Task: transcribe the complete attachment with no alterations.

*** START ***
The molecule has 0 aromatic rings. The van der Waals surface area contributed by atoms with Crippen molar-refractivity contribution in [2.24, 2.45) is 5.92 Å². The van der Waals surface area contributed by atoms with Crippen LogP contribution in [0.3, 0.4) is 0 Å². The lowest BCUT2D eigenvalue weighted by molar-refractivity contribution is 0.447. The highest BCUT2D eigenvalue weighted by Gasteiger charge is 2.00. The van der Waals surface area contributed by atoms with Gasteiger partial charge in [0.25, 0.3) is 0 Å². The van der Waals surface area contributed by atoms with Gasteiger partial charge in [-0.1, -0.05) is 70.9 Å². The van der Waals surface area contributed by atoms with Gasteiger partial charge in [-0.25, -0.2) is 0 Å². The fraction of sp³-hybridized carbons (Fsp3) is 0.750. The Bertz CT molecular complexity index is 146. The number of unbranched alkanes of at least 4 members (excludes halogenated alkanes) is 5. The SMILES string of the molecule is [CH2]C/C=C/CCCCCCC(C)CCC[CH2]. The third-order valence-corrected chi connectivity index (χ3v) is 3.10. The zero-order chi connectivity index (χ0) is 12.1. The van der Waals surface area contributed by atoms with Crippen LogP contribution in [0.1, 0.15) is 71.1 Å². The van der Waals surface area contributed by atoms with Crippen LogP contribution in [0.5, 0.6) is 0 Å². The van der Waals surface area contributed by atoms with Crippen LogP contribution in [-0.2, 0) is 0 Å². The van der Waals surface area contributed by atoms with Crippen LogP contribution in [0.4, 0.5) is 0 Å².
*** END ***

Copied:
The molecule has 0 aromatic rings. The van der Waals surface area contributed by atoms with Crippen molar-refractivity contribution in [2.24, 2.45) is 5.92 Å². The van der Waals surface area contributed by atoms with Crippen LogP contribution in [0.3, 0.4) is 0 Å². The lowest BCUT2D eigenvalue weighted by molar-refractivity contribution is 0.447. The highest BCUT2D eigenvalue weighted by Gasteiger charge is 2.00. The van der Waals surface area contributed by atoms with Gasteiger partial charge in [0.25, 0.3) is 0 Å². The van der Waals surface area contributed by atoms with Gasteiger partial charge in [-0.1, -0.05) is 70.9 Å². The van der Waals surface area contributed by atoms with Gasteiger partial charge in [-0.25, -0.2) is 0 Å². The fraction of sp³-hybridized carbons (Fsp3) is 0.750. The Bertz CT molecular complexity index is 146. The number of unbranched alkanes of at least 4 members (excludes halogenated alkanes) is 5. The SMILES string of the molecule is [CH2]C/C=C/CCCCCCC(C)CCC[CH2]. The third-order valence-corrected chi connectivity index (χ3v) is 3.10. The zero-order chi connectivity index (χ0) is 12.1. The van der Waals surface area contributed by atoms with Crippen LogP contribution in [0.1, 0.15) is 71.1 Å². The van der Waals surface area contributed by atoms with Crippen LogP contribution in [0.5, 0.6) is 0 Å². The van der Waals surface area contributed by atoms with Crippen LogP contribution in [-0.2, 0) is 0 Å². The van der Waals surface area contributed by atoms with Crippen LogP contribution in [0.4, 0.5) is 0 Å².